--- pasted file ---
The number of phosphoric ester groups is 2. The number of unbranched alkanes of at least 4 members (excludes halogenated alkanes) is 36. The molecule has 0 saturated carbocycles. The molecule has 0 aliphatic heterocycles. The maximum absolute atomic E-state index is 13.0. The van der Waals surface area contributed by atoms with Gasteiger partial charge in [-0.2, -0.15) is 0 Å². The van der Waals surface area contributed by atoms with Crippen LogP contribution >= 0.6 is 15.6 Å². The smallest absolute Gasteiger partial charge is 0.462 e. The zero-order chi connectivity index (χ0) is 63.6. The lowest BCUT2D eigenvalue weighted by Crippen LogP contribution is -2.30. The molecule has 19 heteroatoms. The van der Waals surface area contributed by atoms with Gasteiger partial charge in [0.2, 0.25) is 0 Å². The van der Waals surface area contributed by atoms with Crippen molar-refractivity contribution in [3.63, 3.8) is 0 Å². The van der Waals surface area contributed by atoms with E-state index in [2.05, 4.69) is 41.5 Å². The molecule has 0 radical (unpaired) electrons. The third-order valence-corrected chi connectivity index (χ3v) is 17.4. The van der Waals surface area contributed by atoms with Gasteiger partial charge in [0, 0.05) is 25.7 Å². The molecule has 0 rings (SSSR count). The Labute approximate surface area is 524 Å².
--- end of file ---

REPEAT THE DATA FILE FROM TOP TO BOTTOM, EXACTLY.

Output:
The number of phosphoric ester groups is 2. The number of unbranched alkanes of at least 4 members (excludes halogenated alkanes) is 36. The molecule has 0 saturated carbocycles. The molecule has 0 aliphatic heterocycles. The maximum absolute atomic E-state index is 13.0. The van der Waals surface area contributed by atoms with Gasteiger partial charge in [-0.2, -0.15) is 0 Å². The van der Waals surface area contributed by atoms with Crippen LogP contribution >= 0.6 is 15.6 Å². The smallest absolute Gasteiger partial charge is 0.462 e. The zero-order chi connectivity index (χ0) is 63.6. The lowest BCUT2D eigenvalue weighted by Crippen LogP contribution is -2.30. The molecule has 19 heteroatoms. The van der Waals surface area contributed by atoms with Gasteiger partial charge in [0.2, 0.25) is 0 Å². The van der Waals surface area contributed by atoms with Crippen molar-refractivity contribution in [3.63, 3.8) is 0 Å². The van der Waals surface area contributed by atoms with E-state index in [2.05, 4.69) is 41.5 Å². The molecule has 0 radical (unpaired) electrons. The third-order valence-corrected chi connectivity index (χ3v) is 17.4. The van der Waals surface area contributed by atoms with Gasteiger partial charge in [0, 0.05) is 25.7 Å². The molecule has 0 rings (SSSR count). The Labute approximate surface area is 524 Å².